DVD Review: Dr. Jekyll and Mr. Hyde (1920) Blu-Ray

Dr. Jekyll and Mr. Hyde 1920 Kino Blu-Ray CoverWhen it comes to silent horror films, John Barrymore’s performance in 1920’s Dr. Jekyll and Mr. Hyde is one of the best of the genre; it easily ranks up there with Max Schreck’s in Nosferatu and Lon Chaney’s in The Phantom of the Opera.  The story of Dr. Jekyll has been adapted for film, television, radio, and the stage numerous times in the 94 years since this version was released.  But it’s John Barrymore’s masterful performance that makes this version remain one of the absolute best versions you will ever see.

On January 28th, Kino Lorber will be giving Barrymore’s Dr. Jekyll and Mr. Hyde the royal treatment it deserves with a new Blu-Ray/DVD release.  Kino has long been one of my favorite companies for DVDs.  In terms of picture quality and bonus features, Kino has always delivered.  Dr. Jekyll and Mr. Hyde is my first time checking out one of Kino’s Blu-Ray releases and I am thrilled with it.  The picture quality is, for the most part, excellent.  There are a few scenes that aren’t as clear as the rest of the film, but they don’t significantly detract from the movie’s overall quality.  The quality of a Blu-Ray/DVD release can only be as good as the source material available and fortunately, Kino had 35mm elements in great condition to work with and they are presented here in beautiful 1080p.  This new Blu-Ray/DVD release also features a wonderful score by the Mont Alto Motion Picture Orchestra and includes five minutes of footage that had been missing from Kino’s previous DVD release of Dr. Jekyll.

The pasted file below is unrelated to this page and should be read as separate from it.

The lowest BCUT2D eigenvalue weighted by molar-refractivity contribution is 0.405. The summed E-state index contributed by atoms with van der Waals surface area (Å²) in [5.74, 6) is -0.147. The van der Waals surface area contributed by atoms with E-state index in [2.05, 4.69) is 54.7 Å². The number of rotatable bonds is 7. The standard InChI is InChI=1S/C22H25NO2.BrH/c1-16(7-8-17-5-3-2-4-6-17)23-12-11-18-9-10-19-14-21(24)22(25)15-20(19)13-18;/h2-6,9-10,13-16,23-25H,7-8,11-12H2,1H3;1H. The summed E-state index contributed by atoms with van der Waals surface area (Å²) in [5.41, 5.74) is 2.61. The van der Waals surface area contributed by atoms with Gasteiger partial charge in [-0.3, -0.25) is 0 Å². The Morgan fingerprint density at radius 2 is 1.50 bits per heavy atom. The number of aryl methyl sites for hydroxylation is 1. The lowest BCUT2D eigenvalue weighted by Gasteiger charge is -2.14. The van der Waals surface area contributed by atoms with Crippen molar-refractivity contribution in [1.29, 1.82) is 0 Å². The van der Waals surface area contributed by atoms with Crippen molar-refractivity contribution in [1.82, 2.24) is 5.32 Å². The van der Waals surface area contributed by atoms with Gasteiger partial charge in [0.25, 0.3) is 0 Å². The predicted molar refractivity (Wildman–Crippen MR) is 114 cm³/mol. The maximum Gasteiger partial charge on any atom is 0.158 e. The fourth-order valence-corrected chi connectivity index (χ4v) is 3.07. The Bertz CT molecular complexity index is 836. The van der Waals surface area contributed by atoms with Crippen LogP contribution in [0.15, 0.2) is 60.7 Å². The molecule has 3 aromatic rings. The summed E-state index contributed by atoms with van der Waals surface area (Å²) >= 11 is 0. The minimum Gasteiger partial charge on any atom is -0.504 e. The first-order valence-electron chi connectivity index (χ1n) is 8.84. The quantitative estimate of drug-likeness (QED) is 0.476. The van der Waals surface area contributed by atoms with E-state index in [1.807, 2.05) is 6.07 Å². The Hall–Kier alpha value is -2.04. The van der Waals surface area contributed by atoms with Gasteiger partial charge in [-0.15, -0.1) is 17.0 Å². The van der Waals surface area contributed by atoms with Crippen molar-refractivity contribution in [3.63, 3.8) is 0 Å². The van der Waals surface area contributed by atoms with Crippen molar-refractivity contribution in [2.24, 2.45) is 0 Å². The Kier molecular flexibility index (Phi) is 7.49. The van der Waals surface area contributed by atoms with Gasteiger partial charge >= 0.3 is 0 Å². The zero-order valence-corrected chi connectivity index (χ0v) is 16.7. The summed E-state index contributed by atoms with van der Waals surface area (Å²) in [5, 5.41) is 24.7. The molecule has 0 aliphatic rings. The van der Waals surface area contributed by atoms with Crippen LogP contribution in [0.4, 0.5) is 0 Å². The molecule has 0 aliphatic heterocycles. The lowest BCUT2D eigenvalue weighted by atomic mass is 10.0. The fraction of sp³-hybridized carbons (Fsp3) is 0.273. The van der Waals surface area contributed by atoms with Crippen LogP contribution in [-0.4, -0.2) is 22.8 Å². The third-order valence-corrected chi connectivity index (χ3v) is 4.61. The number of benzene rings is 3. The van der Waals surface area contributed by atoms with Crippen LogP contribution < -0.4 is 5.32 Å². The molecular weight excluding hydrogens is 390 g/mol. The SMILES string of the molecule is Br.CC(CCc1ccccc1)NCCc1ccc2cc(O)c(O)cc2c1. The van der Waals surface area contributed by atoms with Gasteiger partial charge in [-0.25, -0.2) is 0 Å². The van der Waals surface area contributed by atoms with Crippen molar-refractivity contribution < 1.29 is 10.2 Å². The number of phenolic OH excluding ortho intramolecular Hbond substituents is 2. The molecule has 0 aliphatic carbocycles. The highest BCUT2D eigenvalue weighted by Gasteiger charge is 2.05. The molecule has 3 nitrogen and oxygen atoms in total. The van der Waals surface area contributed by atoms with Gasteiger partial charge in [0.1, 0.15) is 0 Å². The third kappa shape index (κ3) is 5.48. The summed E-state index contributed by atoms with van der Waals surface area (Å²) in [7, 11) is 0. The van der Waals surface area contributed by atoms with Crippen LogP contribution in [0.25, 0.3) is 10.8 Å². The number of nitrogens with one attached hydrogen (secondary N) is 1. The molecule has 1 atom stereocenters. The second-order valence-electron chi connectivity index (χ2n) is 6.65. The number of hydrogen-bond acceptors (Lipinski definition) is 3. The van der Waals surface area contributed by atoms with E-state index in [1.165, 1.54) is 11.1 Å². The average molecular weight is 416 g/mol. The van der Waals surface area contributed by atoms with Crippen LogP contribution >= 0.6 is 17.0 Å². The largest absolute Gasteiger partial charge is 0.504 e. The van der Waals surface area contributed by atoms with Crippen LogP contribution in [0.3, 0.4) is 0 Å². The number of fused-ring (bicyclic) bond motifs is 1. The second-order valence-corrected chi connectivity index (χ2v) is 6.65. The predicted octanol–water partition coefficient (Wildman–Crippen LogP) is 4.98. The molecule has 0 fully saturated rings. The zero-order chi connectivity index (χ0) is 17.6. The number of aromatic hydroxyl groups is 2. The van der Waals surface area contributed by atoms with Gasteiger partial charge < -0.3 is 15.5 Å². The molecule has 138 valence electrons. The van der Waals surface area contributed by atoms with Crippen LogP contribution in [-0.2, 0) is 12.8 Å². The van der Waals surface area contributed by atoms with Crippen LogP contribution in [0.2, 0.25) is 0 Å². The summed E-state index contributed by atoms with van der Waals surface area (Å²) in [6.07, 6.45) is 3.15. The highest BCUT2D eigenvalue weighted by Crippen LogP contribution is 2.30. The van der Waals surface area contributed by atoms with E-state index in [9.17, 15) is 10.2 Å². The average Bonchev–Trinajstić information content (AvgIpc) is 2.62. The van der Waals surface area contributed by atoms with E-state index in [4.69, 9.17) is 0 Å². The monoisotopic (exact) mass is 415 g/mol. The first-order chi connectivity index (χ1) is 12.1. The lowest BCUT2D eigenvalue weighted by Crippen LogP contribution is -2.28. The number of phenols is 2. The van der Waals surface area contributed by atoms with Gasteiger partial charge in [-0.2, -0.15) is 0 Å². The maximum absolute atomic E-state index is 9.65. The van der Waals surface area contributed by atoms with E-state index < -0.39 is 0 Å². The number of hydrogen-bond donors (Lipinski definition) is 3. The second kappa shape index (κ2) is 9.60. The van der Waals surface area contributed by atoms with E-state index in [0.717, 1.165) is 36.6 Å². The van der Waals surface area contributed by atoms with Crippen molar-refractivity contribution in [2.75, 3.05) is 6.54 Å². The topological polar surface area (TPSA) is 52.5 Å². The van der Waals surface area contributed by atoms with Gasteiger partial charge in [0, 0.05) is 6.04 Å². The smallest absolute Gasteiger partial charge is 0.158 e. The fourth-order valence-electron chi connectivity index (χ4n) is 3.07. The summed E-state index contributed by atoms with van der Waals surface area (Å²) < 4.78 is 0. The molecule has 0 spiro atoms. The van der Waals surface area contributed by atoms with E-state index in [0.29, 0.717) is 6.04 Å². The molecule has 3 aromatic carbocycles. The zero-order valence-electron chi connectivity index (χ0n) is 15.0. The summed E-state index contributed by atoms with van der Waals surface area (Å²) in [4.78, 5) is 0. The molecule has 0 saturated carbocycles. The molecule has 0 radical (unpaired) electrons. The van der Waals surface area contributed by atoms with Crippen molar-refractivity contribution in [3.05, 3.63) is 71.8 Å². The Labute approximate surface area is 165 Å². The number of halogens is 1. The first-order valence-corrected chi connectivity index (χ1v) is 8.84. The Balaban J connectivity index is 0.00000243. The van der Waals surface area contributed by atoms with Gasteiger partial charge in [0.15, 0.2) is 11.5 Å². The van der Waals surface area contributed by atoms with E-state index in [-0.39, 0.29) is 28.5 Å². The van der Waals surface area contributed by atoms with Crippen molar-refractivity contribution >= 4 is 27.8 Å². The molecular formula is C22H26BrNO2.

The new Dr. Jekyll and Mr. Hyde Blu-Ray/DVD also includes a 12-minute version of Dr. Jekyll and Mr. Hyde from 1912, a 15-minute excerpt from a rival production of Dr. Jekyll also released in 1920, a rare audio recording from 1909 titled “The Transformation Scene,” and 1925’s Dr. Pyckle and Mr. Pride starring Stan Laurel. (Fun fact: Dr. Pyckle and Mr. Pride was written by Tay Garnett, who went on to direct 1932’s One Way Passage, 1935’s China Seas, and 1946’s The Postman Always Rings Twice.)   Dr. Pyckle and the 1912 version of Dr. Jekyll both look quite good, but the excerpt from the rival 1920 production doesn’t look as sharp.

Disclosure: I received a review copy from Kino Lorber.

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